'We’ll have a core set of offerings: physiotherapy, chiropractic treatment, MSK, imaging packages and neurology,' Dr Langridge noted. 'We’ll offer rehabilitation for MSK conditions and, over time, we’ll build up the team with clinicians from all different specialisms. From doctors, to speech and language therapists, neurologists, mental health support, vocational support and charitable interventions.'  

Local focus  

'We’re also looking to support people who can’t access care,' Dr Langridge said. 'They might have poor health literacy and be unable to access services. They find themselves discharged from primary or secondary healthcare and feel stuck. 

'We’re also looking to support the health service and social care services locally with health campaigns. As a society, we are facing problems like obesity, diabetes and physical inactivity. We should be creating campaigns to help tackle those problems locally and I think we’re agile enough to do it.' 

Involving students 

Dr Langridge outlined plans to combine supporting students and their practice with maintaining a community focus. 'That’s what appeals to me in particular: providing something for our students that is different, as well as following a community-focused rehabilitation model,' he said.  

‘We aim to offer students placements in the IRC, as part of their course. Allowing our students to play a significant role in the centre, carefully supervised, means we can keep the cost of treatment down too.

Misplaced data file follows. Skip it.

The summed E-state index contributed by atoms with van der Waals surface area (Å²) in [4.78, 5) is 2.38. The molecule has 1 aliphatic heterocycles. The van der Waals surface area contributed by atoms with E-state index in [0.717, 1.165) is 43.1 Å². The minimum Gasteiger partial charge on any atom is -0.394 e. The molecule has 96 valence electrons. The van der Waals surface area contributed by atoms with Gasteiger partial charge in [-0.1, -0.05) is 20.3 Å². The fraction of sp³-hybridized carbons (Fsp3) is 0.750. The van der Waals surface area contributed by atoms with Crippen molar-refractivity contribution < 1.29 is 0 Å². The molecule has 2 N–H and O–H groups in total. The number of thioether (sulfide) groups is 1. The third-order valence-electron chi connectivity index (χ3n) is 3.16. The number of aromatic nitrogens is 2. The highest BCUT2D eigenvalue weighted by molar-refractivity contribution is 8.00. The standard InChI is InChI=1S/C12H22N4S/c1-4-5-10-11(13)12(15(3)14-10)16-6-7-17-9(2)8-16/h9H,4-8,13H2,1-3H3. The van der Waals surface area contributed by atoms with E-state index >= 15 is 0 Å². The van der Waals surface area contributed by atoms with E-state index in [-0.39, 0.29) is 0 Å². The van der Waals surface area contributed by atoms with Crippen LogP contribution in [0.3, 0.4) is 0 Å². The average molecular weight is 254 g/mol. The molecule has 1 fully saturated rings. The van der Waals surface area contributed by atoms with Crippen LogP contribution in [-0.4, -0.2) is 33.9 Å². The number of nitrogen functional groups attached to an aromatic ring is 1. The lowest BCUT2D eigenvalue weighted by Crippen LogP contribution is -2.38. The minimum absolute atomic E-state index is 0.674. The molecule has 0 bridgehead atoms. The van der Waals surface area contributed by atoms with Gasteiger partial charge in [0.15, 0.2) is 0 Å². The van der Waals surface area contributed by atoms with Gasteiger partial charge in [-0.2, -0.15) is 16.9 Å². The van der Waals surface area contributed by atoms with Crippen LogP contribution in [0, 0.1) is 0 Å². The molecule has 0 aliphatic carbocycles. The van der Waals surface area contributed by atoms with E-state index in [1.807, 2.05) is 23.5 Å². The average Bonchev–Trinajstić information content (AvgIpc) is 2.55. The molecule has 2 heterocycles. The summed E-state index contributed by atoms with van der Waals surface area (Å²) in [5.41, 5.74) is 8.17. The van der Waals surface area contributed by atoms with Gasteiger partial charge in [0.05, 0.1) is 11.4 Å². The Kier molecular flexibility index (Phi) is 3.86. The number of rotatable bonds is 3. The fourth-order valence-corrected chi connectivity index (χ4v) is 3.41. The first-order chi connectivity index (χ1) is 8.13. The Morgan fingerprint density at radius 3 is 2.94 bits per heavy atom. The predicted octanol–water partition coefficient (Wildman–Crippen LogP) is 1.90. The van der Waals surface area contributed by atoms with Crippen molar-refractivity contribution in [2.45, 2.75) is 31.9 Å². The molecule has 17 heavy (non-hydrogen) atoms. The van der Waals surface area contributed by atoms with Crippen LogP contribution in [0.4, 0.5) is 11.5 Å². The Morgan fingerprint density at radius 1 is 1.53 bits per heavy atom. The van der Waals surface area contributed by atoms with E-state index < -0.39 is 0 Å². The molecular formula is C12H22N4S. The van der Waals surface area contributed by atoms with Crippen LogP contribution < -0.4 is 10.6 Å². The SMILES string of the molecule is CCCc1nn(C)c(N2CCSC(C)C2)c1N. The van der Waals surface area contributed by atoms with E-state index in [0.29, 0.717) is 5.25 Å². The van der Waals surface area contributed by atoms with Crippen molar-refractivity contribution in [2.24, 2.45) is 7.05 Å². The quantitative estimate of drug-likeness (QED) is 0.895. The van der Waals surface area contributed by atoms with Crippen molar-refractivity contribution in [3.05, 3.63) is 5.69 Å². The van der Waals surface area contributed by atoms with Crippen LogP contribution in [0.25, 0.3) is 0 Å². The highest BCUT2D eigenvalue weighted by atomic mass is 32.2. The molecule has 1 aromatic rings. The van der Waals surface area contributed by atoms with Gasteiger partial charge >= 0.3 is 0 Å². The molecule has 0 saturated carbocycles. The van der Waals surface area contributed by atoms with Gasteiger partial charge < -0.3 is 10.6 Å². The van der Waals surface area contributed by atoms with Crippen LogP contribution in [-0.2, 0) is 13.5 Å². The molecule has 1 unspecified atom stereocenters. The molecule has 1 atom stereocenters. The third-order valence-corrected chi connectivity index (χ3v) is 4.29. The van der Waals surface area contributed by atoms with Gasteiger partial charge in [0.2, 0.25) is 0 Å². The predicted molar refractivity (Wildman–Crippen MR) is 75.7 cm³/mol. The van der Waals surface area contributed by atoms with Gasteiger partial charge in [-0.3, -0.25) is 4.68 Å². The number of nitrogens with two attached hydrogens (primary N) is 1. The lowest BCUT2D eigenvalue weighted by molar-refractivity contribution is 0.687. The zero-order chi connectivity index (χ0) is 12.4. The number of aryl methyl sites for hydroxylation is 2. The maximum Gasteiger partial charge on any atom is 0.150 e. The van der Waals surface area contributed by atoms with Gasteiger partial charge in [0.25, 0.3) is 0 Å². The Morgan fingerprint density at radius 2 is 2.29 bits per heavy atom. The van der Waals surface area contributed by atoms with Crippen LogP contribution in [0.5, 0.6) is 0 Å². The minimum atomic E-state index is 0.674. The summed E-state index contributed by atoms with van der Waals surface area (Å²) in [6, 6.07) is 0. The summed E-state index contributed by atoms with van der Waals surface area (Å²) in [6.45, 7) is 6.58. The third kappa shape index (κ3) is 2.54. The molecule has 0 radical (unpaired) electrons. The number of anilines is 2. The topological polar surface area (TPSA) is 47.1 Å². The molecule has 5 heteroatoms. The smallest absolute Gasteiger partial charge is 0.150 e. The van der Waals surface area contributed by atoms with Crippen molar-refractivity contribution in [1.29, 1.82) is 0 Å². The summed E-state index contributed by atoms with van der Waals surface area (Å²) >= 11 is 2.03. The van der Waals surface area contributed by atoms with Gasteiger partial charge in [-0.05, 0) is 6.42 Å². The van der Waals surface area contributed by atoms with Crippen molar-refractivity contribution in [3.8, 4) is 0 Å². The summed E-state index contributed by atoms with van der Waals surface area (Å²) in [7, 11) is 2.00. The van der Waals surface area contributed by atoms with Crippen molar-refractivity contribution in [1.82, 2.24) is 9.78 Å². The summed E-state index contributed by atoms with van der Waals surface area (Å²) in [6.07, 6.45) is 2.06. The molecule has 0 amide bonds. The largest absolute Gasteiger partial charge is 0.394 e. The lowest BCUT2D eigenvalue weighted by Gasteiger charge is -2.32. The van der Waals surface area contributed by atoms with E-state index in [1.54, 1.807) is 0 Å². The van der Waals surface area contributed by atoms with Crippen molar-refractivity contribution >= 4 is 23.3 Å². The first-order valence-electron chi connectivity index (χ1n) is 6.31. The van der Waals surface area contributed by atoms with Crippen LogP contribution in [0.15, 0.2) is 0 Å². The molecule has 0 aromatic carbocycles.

‘We’ll essentially follow a triage model. If a patient comes to us and doesn’t know what help they need, we’ll offer them a short 10-minute phone call, or an email exchange, which will direct them to the right part of the centre.  

‘If the issue is relatively straightforward to provide treatment for, we can quickly get the patient in to see a student, overseen by a clinical lead, and treatment can begin right away. Alternatively, if someone comes in with persistent lower back pain who has seen three people and hasn’t got any better, they will need to see a fully-qualified member of staff.'  

Dr Langridge added: ‘Patients can also self-select: they might really want to see a chiropractor, or they might want to see a physiotherapist.’ 

The 746-square metre building, which has nine new treatment rooms and a large multi-zoned physical rehabilitation space, was officially opened at a ceremony last month (13 October).

It was funded in part by a £2.7 million ‘Getting Building Fund’ grant from Dorset Local Enterprise Partnership), with AECC University College providing additional funding towards the cost of the facilities and suite of courses and services. The new facilities will support the delivery of  new health sciences courses – including speech and language therapy, occupational therapy, and dietetics and podiatry – which are due to start in January 2023.

 

 

 

 

 

Author: Ian A McMillan
Physique
Physique